Herein, for higher energy density and a high-rate capability, we synthesized a seaweed-liked WS2/rGO nanocomposites through a procedure involving the self-assembling of WO42−, hexadecyl trimethyl ammonium ion with GO and the subsequent thermal treatment. The seaweed-liked WS2/rGO nanocomposites, as an anode material, displays an ultralong cycling life and striking rate performance, it can provide a prominent reversible capacity of 507.7 mAh·g−1 after 1000 cycles at 1.0 A·g−1 and a specific capacity of 108 mAh·g−1 at 20.0 A·g−1, which shows a highly attractive as the electrode to next-generation LIBs.

2. Experimental

2.1. Preparation of Graphene Oxide (GO)

GO was prepared from flake graphite (325 meshes) via a modified Hummers’ method. Under the condition of ice bath, NaNO3 (2.5 g) and flake graphite (2.0 g) were added to 180 mL of concentrated sulphuric acid (H2SO4, 95%) while stirring. Subsequently, KMnO4 (15.0 g) was slowly added, and the temperature of the reaction in the process was controlled below 20 °C. Then, 180 mL of DI water was introduced after reaction for 24 h. Next, raise the temperature to 98 °C and maintain for ~1 h. When the temperature dropped to 70 °C, 80 mL of hydrogen peroxide aqueous solution (H2O2, 35%) was added. Continue to stir for 1 h after cooling to room temperature. Ultimately, the acquired GO was centrifuged several times with 5% dilute hydrochloric acid and DI water, and then freeze-dried for preservation. The resistance of the deionized (DI) water used for the reaction was ~18 MΩ cm−1.

2.2. Synthesis of WS2/rGO Composites

To fabricate WS2/rGO composite, GO (40 mg), cetyltrimethyl ammonium bromide (CTAB) (0.364 g), ammonium tungstate (0.5 g) and thiourea (1.83 g) were subsequently dispersed in 25 mL DI water with violent stirring. After freeze-dried, the resulting mixture was heated to 500 °C and kept in an Ar flowing tube furnace for 3 h. The synthesis approach for bare WS2 were the same as the above composite without the addition of GO.

2.3. Characterization Measurements

The obtained samples were analyzed by the scanning electron microscope (SEM, Hitachi S5500, Hitachi, Tokyo, Japan); the field emission transmission electron microscope (FETEM, JEM-2100F, JEOL, Tokyo, Japan); the X-ray photoelectron spectroscopy (XPS, Thermo Escalab 250, Thermo Fisher Scientific, Waltham, United States) with a focused monochromatic Al Kα X-ray source (1486 eV); X-ray diffraction (XRD) patterns (Rigaku MiniFlex 600 X-ray diffractometer, Rigaku, Tokyo, Japan) with Cu Kα (λKα = 1.5406 Å) as the radiation source, and laser confocal Raman microspectroscopy (Raman, Horiba Jobin-Yvon LabRAM HR800, Horiba Jobin-Yvon, Paris, France). The electrochemical impedance spectroscopy (EIS) were measured on a CHI660E (CH instrument, Shanghai, China) in the frequency range of 100 kHz to 0.01 Hz, with an amplitude of 10 mV.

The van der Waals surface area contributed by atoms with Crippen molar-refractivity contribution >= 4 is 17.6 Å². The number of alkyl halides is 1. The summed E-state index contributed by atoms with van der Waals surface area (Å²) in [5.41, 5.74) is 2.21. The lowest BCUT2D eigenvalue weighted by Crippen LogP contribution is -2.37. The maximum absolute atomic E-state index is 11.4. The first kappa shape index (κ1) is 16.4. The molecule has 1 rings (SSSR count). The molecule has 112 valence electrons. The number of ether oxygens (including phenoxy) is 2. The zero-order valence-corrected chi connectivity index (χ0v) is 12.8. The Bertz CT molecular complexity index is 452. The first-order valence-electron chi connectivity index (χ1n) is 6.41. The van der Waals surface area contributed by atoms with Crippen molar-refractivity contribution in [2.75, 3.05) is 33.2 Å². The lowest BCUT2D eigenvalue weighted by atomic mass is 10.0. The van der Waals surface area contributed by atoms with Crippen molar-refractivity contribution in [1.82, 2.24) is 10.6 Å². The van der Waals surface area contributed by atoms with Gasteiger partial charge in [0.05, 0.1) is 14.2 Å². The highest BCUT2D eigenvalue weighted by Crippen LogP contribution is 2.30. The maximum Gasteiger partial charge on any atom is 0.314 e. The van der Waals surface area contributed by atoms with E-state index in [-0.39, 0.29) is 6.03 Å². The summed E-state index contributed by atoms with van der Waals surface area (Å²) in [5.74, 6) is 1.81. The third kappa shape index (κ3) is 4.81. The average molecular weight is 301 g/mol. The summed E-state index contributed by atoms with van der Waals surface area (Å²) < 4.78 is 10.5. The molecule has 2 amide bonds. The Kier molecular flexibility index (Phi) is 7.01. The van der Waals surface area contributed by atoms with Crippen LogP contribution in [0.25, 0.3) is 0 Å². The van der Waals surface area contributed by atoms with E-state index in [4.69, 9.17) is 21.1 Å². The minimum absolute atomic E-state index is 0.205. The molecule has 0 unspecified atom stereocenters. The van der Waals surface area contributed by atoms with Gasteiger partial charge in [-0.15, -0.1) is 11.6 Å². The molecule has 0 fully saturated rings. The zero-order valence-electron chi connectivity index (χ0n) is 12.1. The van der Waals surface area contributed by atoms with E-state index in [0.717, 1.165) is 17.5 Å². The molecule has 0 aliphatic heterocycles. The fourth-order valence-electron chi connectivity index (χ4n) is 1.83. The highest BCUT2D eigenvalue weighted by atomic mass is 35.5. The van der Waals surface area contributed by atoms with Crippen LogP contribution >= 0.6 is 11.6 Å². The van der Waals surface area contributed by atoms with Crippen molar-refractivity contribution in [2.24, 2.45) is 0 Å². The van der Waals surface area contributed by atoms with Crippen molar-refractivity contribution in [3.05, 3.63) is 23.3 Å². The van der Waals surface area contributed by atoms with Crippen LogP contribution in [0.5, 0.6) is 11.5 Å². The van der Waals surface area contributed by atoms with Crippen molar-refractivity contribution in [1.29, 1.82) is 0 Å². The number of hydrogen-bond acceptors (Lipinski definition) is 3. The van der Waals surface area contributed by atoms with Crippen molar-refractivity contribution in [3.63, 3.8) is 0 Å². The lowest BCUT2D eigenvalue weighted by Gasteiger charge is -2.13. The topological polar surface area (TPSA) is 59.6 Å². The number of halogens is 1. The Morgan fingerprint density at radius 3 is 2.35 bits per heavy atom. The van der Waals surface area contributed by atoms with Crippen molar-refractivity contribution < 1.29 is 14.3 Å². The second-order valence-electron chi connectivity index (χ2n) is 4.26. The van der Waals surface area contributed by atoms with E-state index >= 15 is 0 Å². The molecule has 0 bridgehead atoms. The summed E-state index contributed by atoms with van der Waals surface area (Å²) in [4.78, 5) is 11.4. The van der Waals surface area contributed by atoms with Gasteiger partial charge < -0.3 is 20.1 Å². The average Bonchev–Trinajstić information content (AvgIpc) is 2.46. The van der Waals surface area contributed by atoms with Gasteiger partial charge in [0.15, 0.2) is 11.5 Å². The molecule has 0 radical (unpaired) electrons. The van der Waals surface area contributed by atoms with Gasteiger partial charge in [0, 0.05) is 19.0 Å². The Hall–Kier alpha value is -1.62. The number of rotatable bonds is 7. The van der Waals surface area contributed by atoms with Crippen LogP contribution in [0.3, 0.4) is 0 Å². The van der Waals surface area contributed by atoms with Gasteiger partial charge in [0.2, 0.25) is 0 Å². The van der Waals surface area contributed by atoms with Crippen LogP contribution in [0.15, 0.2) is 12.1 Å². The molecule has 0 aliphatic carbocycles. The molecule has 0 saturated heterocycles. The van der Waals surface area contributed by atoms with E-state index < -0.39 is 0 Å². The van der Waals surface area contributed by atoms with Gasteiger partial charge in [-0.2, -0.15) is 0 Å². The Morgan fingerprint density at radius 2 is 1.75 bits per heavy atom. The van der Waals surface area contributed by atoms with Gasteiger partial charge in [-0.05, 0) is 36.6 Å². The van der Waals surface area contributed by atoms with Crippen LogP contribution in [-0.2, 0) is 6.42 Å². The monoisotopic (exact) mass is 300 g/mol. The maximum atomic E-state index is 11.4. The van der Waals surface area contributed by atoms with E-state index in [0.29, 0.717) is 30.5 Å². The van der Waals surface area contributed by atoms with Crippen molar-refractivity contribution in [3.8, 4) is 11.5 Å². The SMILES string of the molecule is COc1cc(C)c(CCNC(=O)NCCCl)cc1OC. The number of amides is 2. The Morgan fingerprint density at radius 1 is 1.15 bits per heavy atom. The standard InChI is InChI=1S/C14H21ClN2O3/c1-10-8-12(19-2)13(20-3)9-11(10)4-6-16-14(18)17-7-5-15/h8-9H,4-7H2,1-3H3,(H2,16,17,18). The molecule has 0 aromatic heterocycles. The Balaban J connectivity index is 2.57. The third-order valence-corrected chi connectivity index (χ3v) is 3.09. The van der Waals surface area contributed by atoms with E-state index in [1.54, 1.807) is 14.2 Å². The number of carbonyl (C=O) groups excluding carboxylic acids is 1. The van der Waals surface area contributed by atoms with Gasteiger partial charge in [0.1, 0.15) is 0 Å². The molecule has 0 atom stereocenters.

2.4. Electrochemical Measurements

The resulting sample is assembled into the CR 2025 coin-type half cells in a glove box at Ar atmosphere for electrochemical performance testing. 1 M LiPF6 solution (EC/EMC/DEC = 1:1:1 v/v) as the electrolyte, Celgard 2400 membrane as the separator and the lithium metal as the counter/reference electrode. The working electrodes were made of the resulting sample (80 wt%), acetylene black (10 wt%) and polyvinylidene fluoride (10 wt%) dissolved in N-methyl-2-pyrrolidinone to form slurry. The obtained homogeneous paste were pasted on Cu foils with a thickness of ~20 µm and dried in vacuum oven at 90 °C for 12 h and then cut into a wafer with a diameter of 12 mm, each wafer possesses about 1.9 mg active material. The cyclic voltammetry (CV) (CHI660E electrochemical workstation) and galvanostatic charge/discharge cycles (Arbin battery test system, current rate = (0.1 − 20.0 A·g−1)) were tested within the 3.0–0.01 V voltage range. The electrochemical impedance spectroscopy (EIS) were measured on a CHI660E in the frequency range of 105 Hz to 10−2 Hz, with an amplitude of 10 mV.

3. Results and Discussion

The morphological characteristics of the two prepared nanomaterials were researched by observing the images of SEM and TEM (Figure 1). The WS2/rGO nanocomposites was fabricated with a procedure involving the self-assembling of WO42−, CTA+ with GO and the subsequent thermal treatment. The obtained WS2/rGO sample exhibits a uniform seaweed-liked morphology in Figure 1b. There is no sight of nanosheets from rGO. Since CTA+ facilitates to reduce the innate charge incompatibility between negatively charged GO and WO42−, ascribing to the electrostatic interaction, there is no conspicuous interfacial structure between rGO and WS2 (synthesis from the subsequent calcination with the presence of thiourea) in Figure 1c. The high magnification of WS2/rGO can be seen in Figure 1c. In contrast, the bare WS2 without GO just form short rod shape in Figure 1a, which illustrates that GO plays an indispensable role in the production of the seaweed-liked nanostructures. To further investigate the structure of WS2/rGO nanocomposite, Figure 1d displays the TEM images of WS2/rGO nanocomposite. The spacing of the clear lattice fringe is 0.65 nm, corresponding to the d-spacing of (002) plane of the c-axis of hexagonal WS2. The thin rGO is attached to the surface of the few layer WS2 nanosheets as shown in Figure 1d. The added GO is reduced to rGO during the calcining phase and formed stable seaweed-liked composite with WS2, not only providing an efficient conductive path for electron transport, but also avoiding a structure collapse of the electrode, owing to the huge volume expansion. Which is consistent with the XRD patterns shown in Figure 2a.